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- Here's the bigger issue to me. Let's say you're 100% right about the conundrum where interpretations can be wild so we must look to Tradition in the form of various sorts like Church Fathers, supposed traditions handed down by the Apostles, etc etc. If that's true, then we must now recall my viewpoint which is to only argue from Scripture on the merit of a doctrine.
- Under these circumstances I am automatically in the wrong because if I ever find issue with how the Church Fathers interpreted then I should be immediately discounted because they are the defacto rule of law.
- In essence you have elevated the Church Fathers above scripture, because no matter what scripture says it will always be decerned by what they themselves said. You cannot logically at this point say you are Prima Scriptura because the authority of the Church Fathers themselves exceeds scripture. Why? Because if I cannot argue from scripture against their point simply because of their supposed authority then they are not beholden to what scripture actually says but our beliefs on if they themselves were divine heralds of the proper interpretation.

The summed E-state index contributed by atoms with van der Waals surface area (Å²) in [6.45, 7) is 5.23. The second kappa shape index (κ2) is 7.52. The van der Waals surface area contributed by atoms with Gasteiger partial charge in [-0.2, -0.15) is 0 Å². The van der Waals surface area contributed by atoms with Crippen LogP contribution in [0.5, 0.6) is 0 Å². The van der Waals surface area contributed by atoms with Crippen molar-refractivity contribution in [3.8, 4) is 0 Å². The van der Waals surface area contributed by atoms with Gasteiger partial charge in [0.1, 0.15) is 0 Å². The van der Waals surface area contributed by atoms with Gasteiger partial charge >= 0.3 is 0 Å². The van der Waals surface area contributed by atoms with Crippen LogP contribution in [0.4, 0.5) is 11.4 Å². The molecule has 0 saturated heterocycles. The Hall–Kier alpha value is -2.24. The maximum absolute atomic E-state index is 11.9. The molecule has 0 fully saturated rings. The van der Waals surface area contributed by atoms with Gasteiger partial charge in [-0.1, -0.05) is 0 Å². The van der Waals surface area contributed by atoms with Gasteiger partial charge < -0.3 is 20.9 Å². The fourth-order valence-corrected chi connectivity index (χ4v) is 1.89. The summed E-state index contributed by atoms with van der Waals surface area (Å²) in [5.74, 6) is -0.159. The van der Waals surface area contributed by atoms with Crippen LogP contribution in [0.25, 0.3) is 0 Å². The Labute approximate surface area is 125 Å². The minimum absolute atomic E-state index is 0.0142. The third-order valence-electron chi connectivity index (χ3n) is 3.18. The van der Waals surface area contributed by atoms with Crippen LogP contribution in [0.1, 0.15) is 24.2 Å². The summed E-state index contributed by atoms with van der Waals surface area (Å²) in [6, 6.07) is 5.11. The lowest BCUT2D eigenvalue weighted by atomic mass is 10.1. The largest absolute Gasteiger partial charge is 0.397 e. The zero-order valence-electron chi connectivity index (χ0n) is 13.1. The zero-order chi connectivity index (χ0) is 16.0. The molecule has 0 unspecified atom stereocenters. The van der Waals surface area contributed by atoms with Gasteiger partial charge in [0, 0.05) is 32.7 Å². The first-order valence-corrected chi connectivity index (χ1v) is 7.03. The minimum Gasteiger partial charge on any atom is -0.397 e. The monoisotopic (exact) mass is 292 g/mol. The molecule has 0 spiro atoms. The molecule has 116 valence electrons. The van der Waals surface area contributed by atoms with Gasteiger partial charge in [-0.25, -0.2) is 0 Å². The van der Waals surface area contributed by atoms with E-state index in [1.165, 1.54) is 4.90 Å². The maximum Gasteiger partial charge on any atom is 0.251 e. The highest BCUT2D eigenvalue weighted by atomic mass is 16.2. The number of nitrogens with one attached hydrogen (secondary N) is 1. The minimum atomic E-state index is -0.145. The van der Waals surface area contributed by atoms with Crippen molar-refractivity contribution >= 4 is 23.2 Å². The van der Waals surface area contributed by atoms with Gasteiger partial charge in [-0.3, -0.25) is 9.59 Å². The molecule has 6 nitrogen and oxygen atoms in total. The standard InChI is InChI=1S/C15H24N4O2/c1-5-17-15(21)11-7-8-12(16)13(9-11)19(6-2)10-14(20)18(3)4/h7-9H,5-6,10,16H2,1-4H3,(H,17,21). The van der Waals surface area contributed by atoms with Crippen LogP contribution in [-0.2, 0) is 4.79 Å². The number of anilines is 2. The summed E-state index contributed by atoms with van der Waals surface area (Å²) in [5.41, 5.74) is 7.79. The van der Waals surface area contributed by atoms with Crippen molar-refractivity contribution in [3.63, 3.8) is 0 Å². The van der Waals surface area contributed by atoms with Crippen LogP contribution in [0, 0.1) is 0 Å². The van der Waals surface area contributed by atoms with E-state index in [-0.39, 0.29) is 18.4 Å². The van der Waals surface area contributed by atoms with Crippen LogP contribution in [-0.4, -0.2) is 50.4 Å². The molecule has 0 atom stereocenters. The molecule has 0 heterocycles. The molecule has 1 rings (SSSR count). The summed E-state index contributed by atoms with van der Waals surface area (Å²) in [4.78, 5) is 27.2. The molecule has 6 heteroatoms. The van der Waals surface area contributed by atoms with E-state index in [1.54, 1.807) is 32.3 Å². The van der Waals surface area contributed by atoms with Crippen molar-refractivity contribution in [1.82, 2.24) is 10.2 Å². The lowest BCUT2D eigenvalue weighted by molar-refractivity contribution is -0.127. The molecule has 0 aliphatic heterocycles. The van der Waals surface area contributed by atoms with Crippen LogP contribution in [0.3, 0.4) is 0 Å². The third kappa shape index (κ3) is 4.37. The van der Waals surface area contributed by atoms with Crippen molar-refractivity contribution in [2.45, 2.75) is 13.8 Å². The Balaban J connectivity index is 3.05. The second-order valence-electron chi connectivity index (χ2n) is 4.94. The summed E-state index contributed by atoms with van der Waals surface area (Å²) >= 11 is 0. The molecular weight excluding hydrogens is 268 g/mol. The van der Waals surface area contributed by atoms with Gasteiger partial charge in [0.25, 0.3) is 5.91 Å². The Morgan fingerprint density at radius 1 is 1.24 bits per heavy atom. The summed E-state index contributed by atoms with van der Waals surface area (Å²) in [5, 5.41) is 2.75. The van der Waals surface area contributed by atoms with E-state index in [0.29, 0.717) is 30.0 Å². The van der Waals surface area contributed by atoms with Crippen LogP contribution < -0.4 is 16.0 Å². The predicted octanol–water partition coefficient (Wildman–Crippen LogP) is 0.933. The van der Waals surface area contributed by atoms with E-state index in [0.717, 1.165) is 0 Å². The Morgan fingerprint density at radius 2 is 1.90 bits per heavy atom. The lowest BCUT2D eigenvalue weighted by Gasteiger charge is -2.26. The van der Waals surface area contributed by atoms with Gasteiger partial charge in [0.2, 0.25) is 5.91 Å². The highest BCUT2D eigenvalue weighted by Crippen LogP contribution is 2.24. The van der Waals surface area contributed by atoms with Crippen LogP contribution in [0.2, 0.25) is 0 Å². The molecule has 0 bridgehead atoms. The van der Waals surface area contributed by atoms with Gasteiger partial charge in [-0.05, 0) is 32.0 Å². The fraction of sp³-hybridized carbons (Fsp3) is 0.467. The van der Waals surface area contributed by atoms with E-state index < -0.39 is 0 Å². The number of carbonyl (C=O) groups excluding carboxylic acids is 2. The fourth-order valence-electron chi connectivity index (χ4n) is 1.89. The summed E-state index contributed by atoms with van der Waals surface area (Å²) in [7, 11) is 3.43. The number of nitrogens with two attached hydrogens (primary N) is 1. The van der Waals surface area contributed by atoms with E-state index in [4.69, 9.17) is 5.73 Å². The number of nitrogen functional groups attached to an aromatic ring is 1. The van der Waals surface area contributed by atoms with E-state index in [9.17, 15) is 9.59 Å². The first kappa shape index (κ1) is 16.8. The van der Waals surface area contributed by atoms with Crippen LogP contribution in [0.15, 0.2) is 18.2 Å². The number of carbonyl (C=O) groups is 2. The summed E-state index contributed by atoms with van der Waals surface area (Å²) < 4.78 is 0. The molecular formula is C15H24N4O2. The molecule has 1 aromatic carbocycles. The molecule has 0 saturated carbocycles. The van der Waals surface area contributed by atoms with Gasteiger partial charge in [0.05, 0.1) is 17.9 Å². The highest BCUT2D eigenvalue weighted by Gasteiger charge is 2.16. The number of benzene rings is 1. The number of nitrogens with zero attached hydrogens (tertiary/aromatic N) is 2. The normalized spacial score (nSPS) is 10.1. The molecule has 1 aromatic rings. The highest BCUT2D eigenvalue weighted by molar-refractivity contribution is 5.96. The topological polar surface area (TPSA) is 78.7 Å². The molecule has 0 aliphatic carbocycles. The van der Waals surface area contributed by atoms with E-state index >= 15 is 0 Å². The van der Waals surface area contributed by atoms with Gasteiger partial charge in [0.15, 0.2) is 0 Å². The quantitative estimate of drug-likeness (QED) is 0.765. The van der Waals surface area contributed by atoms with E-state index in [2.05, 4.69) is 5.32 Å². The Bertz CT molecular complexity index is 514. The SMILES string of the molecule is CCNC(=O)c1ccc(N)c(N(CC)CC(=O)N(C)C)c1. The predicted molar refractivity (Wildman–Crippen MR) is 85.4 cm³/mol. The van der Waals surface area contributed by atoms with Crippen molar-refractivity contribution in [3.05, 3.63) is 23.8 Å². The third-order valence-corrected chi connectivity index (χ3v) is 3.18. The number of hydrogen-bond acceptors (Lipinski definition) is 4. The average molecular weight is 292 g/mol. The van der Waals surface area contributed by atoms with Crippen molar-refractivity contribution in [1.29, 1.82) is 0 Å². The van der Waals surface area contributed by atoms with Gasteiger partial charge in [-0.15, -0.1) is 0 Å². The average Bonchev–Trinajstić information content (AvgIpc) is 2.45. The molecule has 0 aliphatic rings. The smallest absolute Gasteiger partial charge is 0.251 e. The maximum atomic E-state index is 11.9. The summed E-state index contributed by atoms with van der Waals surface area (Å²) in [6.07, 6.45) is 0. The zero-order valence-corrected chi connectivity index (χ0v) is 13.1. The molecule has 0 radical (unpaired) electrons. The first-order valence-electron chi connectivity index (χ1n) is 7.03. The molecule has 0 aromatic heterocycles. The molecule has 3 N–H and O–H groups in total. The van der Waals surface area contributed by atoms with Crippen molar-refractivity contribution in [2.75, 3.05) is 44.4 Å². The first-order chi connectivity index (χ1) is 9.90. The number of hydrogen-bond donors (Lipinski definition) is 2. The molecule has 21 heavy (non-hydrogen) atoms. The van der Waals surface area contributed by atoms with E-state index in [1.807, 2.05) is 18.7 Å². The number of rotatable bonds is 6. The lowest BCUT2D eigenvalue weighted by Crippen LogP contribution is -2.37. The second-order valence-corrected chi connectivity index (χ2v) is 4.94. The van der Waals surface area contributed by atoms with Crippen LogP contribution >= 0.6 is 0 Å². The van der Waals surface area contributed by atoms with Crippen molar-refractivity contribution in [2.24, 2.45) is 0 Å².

- To say that is true is to also say that they hold in their hands the infallible nature of God's Word. They are essentially God's Word Part 2. I do not believe we have touched on any actual doctrines in our meta overview of the handling of God's Word and it's position among the Church, so I am not saying widely fabulous interpretations like Charismatics or Adamites are suddenly right under Sola Scriptura. I'm saying their right or wrongness is ultimately beholden to a higher authority. Be it bias, personal desire, or malicious twisting none of these have any part with the truth of the Bible when they are lined up alongside it.
- Essentially your only real options are to continue shouting, "subjectivism!", which while being an entire debate topic in itself I do not think correctly corresponds to the depth of the situation. I do not say Calvin or Luther are an authority in themselves, I say they are subject to the reality of Scriptural truth. Insofar as the Law and Gospel, being the crux of the Bible, are concerned I believe them to argue faithfully according to the text. I do not hold them to be infallible, and I do disagree with them on some points. Does contention over the higher doctrines effect that the truth of what the higher doctrines are actually defined as exists? It clearly doesn't. Does contention mean, I as a Lutheran, perceive my Calvinist brothers to be unsaved heathen pigs? No it does not, for even through very different mindsets the same Gospel has been proclaimed by them and I. However, like I said this is a topic in and of itself, but it brings us to your argument.